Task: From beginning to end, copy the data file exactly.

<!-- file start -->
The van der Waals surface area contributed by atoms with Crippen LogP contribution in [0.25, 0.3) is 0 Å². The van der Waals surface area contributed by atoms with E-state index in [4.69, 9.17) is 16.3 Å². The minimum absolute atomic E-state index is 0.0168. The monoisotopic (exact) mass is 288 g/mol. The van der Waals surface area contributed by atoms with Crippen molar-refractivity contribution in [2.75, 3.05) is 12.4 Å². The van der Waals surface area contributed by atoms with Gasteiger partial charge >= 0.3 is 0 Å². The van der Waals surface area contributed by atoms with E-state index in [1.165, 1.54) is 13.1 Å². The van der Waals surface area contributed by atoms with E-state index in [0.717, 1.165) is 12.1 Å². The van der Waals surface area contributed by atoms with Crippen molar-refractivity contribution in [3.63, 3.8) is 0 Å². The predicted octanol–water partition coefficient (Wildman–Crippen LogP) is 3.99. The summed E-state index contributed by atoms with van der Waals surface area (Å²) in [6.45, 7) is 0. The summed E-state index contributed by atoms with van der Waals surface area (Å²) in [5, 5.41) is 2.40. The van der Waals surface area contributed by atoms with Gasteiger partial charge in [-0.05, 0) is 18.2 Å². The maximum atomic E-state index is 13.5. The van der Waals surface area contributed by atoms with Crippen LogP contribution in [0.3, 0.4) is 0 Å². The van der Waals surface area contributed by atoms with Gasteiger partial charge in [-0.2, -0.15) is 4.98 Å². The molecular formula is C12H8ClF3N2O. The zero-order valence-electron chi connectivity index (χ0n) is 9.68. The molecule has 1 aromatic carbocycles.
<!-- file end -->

The van der Waals surface area contributed by atoms with Crippen LogP contribution in [0.25, 0.3) is 0 Å². The van der Waals surface area contributed by atoms with E-state index in [4.69, 9.17) is 16.3 Å². The minimum absolute atomic E-state index is 0.0168. The monoisotopic (exact) mass is 288 g/mol. The van der Waals surface area contributed by atoms with Crippen molar-refractivity contribution in [2.75, 3.05) is 12.4 Å². The van der Waals surface area contributed by atoms with Gasteiger partial charge >= 0.3 is 0 Å². The van der Waals surface area contributed by atoms with E-state index in [1.165, 1.54) is 13.1 Å². The van der Waals surface area contributed by atoms with E-state index in [0.717, 1.165) is 12.1 Å². The van der Waals surface area contributed by atoms with Crippen molar-refractivity contribution in [3.63, 3.8) is 0 Å². The predicted octanol–water partition coefficient (Wildman–Crippen LogP) is 3.99. The summed E-state index contributed by atoms with van der Waals surface area (Å²) in [6.45, 7) is 0. The summed E-state index contributed by atoms with van der Waals surface area (Å²) in [5, 5.41) is 2.40. The van der Waals surface area contributed by atoms with Gasteiger partial charge in [-0.05, 0) is 18.2 Å². The maximum atomic E-state index is 13.5. The van der Waals surface area contributed by atoms with Crippen LogP contribution in [0.3, 0.4) is 0 Å². The van der Waals surface area contributed by atoms with Gasteiger partial charge in [-0.2, -0.15) is 4.98 Å². The molecular formula is C12H8ClF3N2O. The zero-order valence-electron chi connectivity index (χ0n) is 9.68. The molecule has 1 aromatic carbocycles.